June 7, 2024

How to Protect Your Home and Yard from Mosquitoes in Virginia Beach

The City and residents can work together to help reduce the mosquito population.


The pesky mosquito is not just annoying. It is also the deadliest creature on Earth, responsible for the deaths of about 725,000 people per year worldwide. Each year, Virginia Beach Public Works crews, in conjunction with the Virginia Beach Department of Public Health, work to help keep the mosquito population in check, and residents can help as well. Learn how to combat not only the annoying bites and itchy welts, but the diseases they spread, which include: 

Locally Acquired

Imported/Travel Associated

Mosquito season in Virginia ranges from early May to as late as early November and is at its peak in July and August. About 60 different types of mosquitoes live in Virginia, each with their own different habitats and behaviors. This poses a challenge to controlling their populations, but the City has a battle plan for keeping the tiny enemy at bay.

What is the City doing?

​​The Public Works Mosquito Control Bureau works to reduce mosquito populations throughout the city in several ways, specifically source reduction, public education, tracking adult mosquito populations and testing both mosquitoes and chicken blood for the presence of mosquito-borne diseases.

Sentinel chickens are placed throughout the city and exposed to mosquito bites and the diseases they may carry. Each week during mosquito season, mosquito control staff draw the chickens’ blood to test for the presence of antibodies to West Nile Virus and Eastern Equine Encephalitis. Any positive findings will lead to increased inspections and mosquito-killing measures in the area they are used to monitor. 

Staff members also trap mosquitoes throughout the city and analyze their numbers and the species present to determine the best tactics to combat further population growth and areas to concentrate treatment efforts. The City employs the following control measures:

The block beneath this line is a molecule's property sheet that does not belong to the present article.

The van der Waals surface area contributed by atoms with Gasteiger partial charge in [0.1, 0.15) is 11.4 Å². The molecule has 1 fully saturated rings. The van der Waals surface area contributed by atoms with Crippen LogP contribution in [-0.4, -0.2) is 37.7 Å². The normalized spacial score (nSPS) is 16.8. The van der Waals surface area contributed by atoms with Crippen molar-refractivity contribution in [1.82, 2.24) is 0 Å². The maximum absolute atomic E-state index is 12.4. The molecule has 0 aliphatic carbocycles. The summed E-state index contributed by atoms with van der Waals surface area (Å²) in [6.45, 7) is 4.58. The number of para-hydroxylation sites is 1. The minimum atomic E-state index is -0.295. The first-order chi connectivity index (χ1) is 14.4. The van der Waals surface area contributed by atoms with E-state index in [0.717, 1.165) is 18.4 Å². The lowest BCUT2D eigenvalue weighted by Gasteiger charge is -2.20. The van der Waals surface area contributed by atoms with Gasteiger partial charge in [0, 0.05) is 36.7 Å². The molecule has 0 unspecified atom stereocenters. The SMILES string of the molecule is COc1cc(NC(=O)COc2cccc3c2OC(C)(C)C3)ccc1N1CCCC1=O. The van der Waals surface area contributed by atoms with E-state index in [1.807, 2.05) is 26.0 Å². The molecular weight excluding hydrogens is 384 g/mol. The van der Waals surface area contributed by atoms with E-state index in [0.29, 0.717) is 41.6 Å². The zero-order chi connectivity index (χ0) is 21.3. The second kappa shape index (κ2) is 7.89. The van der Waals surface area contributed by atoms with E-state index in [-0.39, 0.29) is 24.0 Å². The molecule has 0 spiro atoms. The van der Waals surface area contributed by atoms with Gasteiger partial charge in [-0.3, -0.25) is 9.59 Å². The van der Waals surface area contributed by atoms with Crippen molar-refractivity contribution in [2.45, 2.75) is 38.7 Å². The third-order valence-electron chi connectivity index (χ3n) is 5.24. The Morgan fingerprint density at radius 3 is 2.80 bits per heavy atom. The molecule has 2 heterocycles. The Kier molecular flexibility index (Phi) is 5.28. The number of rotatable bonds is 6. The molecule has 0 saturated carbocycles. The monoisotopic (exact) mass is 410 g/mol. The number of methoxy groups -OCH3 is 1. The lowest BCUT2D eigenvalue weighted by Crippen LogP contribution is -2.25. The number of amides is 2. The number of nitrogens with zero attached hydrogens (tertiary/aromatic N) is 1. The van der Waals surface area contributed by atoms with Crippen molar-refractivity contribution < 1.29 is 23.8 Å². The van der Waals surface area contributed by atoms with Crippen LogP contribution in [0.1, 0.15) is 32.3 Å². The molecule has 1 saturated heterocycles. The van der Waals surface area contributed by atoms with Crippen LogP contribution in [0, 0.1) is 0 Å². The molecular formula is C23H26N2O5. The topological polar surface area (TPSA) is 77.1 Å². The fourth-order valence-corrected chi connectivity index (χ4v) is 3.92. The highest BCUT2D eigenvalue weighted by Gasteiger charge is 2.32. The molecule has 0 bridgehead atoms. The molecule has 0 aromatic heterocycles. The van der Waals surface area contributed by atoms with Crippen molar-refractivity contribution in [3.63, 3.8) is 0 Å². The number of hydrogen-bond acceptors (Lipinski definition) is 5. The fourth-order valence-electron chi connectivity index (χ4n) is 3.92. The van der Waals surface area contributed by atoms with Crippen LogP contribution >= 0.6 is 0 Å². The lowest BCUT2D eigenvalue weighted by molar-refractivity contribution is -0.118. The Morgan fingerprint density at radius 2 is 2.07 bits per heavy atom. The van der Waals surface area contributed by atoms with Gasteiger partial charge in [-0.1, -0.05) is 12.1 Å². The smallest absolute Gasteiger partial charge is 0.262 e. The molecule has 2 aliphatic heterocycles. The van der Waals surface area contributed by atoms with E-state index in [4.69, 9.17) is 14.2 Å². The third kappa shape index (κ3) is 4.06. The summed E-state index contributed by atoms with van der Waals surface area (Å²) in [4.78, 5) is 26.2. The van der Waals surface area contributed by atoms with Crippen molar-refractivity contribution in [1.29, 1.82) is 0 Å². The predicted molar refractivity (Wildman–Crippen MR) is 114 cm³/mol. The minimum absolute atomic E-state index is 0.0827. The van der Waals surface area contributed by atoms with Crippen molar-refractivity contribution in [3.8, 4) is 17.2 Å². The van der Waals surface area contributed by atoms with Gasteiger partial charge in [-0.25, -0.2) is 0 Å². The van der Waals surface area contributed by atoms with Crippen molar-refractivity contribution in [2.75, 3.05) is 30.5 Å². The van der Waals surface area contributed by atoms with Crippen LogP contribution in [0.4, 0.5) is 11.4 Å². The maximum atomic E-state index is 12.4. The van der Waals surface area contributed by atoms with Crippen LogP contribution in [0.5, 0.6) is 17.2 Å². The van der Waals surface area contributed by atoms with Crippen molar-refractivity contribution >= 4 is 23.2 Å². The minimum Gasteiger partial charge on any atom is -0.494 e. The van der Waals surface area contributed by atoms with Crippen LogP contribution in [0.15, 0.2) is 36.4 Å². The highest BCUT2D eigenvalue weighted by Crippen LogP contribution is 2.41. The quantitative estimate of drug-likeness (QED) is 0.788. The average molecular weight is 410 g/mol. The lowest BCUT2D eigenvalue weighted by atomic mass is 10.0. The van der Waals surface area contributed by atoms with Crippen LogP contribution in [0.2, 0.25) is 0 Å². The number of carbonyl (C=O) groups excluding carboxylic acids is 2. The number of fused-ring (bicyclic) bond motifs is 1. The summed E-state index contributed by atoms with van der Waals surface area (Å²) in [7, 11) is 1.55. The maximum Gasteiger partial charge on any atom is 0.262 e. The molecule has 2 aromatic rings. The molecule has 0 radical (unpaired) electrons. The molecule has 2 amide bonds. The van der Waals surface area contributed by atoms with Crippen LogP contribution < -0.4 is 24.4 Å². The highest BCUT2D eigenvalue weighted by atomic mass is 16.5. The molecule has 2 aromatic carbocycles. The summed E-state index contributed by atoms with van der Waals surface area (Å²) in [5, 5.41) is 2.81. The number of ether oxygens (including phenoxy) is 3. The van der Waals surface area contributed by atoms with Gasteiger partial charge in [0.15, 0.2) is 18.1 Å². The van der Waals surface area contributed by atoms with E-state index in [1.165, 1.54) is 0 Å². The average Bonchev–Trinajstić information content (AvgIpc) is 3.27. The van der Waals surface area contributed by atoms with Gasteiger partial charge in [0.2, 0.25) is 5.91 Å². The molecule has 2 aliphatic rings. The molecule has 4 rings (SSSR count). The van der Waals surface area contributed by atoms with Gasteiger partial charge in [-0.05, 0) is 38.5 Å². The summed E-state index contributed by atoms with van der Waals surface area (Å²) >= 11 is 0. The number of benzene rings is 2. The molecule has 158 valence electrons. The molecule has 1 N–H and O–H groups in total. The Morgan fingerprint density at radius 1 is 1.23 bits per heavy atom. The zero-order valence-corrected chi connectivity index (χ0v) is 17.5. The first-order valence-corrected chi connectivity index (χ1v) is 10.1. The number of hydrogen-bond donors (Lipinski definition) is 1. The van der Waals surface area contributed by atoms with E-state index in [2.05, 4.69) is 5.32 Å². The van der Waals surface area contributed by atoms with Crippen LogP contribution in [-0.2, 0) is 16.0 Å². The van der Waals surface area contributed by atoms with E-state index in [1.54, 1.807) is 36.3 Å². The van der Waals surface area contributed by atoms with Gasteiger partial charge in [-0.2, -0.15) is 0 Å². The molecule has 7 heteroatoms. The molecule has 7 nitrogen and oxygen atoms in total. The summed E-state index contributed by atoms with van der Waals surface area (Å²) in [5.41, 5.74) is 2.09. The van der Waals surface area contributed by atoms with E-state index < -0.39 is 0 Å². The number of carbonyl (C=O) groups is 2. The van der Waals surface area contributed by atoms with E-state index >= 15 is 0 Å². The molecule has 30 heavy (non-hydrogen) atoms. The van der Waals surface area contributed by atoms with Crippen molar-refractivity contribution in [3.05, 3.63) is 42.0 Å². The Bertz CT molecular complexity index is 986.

• Ditch Maintenance: From November through April, crews clean ditches to reduce the amount of standing water for mosquitoes to lay eggs. Crews also go out on rainy summer days to remove blockages from ditches to keep water flowing and reduce breeding. This is a chemical-free means of mosquito control.
  • Larvicide: From May through October, daytime mosquito control treat standing water with materials that kill the insects before they get a chance to mature, fly and begin biting. Each season, crews treat about 1,000 acres of standing water against immature mosquitoes.
  • Spraying: During mosquito season, nighttime staff apply pesticides from machines mounted to pickup trucks in areas of the city with large populations of adult mosquitoes. Known as “adulticiding,” it is a late-stage effort to control adult mosquitoes that manage to escape previous larviciding efforts. Each summer, personnel perform treatments on 500,000 to 700,000 acres of the city.

To learn where nighttime mosquito spraying will occur, call 757-385-1590 (updated daily at 3 p.m.).

Request an annual yard inspection and treatment service

Each mosquito season, Virginia Beach households may request a yard inspection service from the Mosquito Control Bureau by calling 757-385-1470 to schedule. This service involves inspecting the yard, educating about breeding sites on the property and a barrier spray treatment if adult mosquitoes are found. Residents will be required to provide a contact name, address and telephone number when calling.